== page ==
Privacy Standards:

Issues in HHS' Proposed Rule on Confidentiality of Personal Health Information

T-HEHS-00-106: Published: Apr 26, 2000. Publicly Released: Apr 26, 2000.

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Pursuant to a congressional request, GAO discussed the Department of Health and Human Services' (HHS) proposed rule on the confidentiality of patient health care information, focusing on: (1) the authoritative basis in the Health Insurance Portability and Accountability Act (HIPAA) statute for some of the approaches taken by HHS in the proposed rule; (2) the overall pattern of public responses to the rule among a selected group of 40 organizations representing different constituencies affected by the rule; (3) the views expressed by those organizations with respect to sections of the rule that prompted an especially large volume of comments; and (4) concerns that would require legislative action to address.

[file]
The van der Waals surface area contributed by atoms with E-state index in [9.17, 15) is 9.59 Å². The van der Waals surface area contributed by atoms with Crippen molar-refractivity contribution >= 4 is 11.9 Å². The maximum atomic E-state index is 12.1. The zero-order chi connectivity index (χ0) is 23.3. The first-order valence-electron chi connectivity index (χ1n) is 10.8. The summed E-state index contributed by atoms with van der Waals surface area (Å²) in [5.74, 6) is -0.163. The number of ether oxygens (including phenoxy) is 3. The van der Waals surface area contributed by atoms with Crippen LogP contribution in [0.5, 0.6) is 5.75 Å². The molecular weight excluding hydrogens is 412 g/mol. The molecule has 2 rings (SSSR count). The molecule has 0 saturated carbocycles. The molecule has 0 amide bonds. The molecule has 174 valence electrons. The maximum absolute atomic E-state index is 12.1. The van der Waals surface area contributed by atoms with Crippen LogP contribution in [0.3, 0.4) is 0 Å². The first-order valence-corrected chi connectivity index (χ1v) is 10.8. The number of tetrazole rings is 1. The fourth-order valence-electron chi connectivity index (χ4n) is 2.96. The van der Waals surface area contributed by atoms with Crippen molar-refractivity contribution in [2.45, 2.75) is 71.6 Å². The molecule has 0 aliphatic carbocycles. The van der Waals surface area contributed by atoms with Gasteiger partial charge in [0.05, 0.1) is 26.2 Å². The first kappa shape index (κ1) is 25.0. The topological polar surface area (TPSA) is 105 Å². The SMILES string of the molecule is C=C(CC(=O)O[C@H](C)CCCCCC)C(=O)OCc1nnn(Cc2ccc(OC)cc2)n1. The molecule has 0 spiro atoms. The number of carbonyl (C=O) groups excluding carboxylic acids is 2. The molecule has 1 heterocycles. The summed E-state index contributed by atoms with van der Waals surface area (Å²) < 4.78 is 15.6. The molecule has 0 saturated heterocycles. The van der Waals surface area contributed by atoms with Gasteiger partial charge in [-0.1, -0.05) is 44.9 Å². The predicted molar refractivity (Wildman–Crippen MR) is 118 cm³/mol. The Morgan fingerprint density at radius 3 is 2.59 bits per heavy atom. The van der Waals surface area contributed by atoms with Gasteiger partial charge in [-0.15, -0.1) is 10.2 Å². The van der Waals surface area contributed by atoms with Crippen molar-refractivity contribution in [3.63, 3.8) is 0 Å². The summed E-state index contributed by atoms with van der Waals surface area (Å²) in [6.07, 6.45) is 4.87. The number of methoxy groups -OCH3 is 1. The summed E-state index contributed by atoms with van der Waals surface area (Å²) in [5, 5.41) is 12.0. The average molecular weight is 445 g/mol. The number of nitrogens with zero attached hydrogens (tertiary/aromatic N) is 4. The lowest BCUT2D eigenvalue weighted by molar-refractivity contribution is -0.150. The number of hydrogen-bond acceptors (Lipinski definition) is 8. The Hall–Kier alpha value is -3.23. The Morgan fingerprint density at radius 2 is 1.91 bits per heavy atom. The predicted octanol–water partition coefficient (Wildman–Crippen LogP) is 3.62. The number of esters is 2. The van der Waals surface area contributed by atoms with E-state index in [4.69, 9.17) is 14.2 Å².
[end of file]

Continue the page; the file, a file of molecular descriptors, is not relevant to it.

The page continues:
GAO noted that: (1) the regulatory strategies HHS adopted in the proposed rule seem consistent with HIPAA's purpose of protecting the privacy of health information and are legally permissible; (2) by requiring that entities directly regulated by the rule--health plans, health care providers, and health care clearinghouses (firms that put information into standard formats)--control the information practices of entities with which they do business, HHS has attempted to fill an otherwise significant gap in privacy protection; (3) for the same reason, HHS has covered the "paper progeny" of electronically maintained or transmitted health information--the privacy protections extended to individuals by HIPAA would be easy to circumvent if protected health information in an electronic record lost its protection merely by being printed; (4) HHS' decision to build flexibility into the proposed rule by allowing implementation of the standards to vary on the basis of an organization's size is also within its authority; (5) the stakeholders' comments to HHS reflected sharply divergent views on several critical issues; (6) most notably, patient advocates, state government representatives, and providers strongly supported the provision of the rule that preempts weaker state laws while leaving intact stronger ones; (7) meanwhile, health plans and employers emphasized the practical difficulties of implementing the complex interaction of federal and different state standards; (8) similarly, patient advocates and law enforcement officials approved of extending the rule's coverage from three types of entities subject to HIPAA regulation to business partners with whom these entities share protected health care data; (9) however, the covered entities themselves were wary of assuming the responsibility for enforcing compliance by these other groups; (10) in some cases, the changes desired by industry groups and patient advocates would require congressional action; (11) for example, HHS could not establish a uniform federal privacy standard preempting all applicable state laws unless HIPAA was amended; (12) only Congress could expand the rule's coverage to all types of entities that create, use, and share protected health information; and (13) for other proposed changes, such as coverage of records that had never been stored or transmitted electronically, it was less clear whether HHS could act without new legislation.

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